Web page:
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David Lindberg drl at UCMP1.BERKELEY.EDU
Wed Sep 2 08:34:06 CDT 1998

Subject Re: Federal Taxonomy Standard

We are living in one of the most important and exciting times that the
discipline of systematics has experienced since the 1700's.  Methods and
techniques are now available to make Darwin's vision of constructing
classifications that reflect hypotheses of relatedness a reality.  The benefits
of such classifications have been demonstrated and championed by many
 (e.g., see the Systematics Agenda 2000, Technical Report).  The "cost" of this advancement in our science is instability in nomenclature.  This instability does
 not result from the capricious or pious actions of "authorities" scouring obscure
 literature for earlier names or usage, but rather from modern research programs
 that publish data and the hypotheses of relationships that are discovered therein.
 This is not the time to stabilize names for the convenience of others.  More than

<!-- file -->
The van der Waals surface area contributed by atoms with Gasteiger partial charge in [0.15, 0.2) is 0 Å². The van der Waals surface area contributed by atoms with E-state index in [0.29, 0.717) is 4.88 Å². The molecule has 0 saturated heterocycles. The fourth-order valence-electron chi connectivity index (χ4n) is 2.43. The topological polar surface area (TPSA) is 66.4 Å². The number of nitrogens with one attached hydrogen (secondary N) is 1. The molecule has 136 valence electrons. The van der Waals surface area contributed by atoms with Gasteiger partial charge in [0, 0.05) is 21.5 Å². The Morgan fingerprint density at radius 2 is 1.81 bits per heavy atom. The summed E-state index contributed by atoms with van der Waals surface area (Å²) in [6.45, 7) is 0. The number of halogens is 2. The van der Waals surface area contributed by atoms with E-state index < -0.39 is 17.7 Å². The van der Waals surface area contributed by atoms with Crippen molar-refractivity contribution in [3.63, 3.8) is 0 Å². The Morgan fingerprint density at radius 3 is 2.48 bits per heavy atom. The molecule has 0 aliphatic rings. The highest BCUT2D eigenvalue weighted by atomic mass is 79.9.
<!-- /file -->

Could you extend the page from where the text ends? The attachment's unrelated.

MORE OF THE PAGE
ever before systematics is a legitimate scientific endeavor - not an art or a service
 industry. There were undoubtedly similar concerns expressed and attempts made
 to venerate the Greek's four elemental states (Earth, Water, Air, Fire) in response
 to the onslaught of the Periodic Table.  However, the latter prevailed because it
was better science (testable and predictive).  As Peter Rauch wrote "That may make
 life harder, but who says that environmental management [or any other human
activity that requires robust organismal classifications] should be easy?" If a
 standardized, comprehensiv

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